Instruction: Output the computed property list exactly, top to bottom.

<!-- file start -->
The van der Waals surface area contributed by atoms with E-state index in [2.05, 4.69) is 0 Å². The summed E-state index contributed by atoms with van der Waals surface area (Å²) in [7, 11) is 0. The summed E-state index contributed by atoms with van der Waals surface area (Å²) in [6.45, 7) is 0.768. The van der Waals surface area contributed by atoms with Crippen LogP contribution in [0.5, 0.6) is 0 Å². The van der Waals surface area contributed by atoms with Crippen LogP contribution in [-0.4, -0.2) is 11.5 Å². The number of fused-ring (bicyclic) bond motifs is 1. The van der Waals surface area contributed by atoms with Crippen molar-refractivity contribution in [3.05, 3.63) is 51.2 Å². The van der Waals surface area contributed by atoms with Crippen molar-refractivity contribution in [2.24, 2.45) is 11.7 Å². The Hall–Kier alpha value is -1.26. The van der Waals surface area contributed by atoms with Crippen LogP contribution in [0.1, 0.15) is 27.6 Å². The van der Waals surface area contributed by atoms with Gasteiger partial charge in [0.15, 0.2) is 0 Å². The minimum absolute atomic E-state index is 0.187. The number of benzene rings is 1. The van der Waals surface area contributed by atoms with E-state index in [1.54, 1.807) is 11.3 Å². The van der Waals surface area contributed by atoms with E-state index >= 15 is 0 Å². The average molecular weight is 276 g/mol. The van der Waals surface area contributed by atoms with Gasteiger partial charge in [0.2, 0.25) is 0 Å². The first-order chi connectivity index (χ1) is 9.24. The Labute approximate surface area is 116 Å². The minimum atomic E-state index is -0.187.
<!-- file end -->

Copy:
The van der Waals surface area contributed by atoms with E-state index in [2.05, 4.69) is 0 Å². The summed E-state index contributed by atoms with van der Waals surface area (Å²) in [7, 11) is 0. The summed E-state index contributed by atoms with van der Waals surface area (Å²) in [6.45, 7) is 0.768. The van der Waals surface area contributed by atoms with Crippen LogP contribution in [0.5, 0.6) is 0 Å². The van der Waals surface area contributed by atoms with Crippen LogP contribution in [-0.4, -0.2) is 11.5 Å². The number of fused-ring (bicyclic) bond motifs is 1. The van der Waals surface area contributed by atoms with Crippen molar-refractivity contribution in [3.05, 3.63) is 51.2 Å². The van der Waals surface area contributed by atoms with Crippen molar-refractivity contribution in [2.24, 2.45) is 11.7 Å². The Hall–Kier alpha value is -1.26. The van der Waals surface area contributed by atoms with Crippen LogP contribution in [0.1, 0.15) is 27.6 Å². The van der Waals surface area contributed by atoms with Gasteiger partial charge in [0.15, 0.2) is 0 Å². The minimum absolute atomic E-state index is 0.187. The number of benzene rings is 1. The van der Waals surface area contributed by atoms with E-state index in [1.54, 1.807) is 11.3 Å². The van der Waals surface area contributed by atoms with E-state index >= 15 is 0 Å². The average molecular weight is 276 g/mol. The van der Waals surface area contributed by atoms with Gasteiger partial charge in [0.2, 0.25) is 0 Å². The first-order chi connectivity index (χ1) is 9.24. The Labute approximate surface area is 116 Å². The minimum atomic E-state index is -0.187.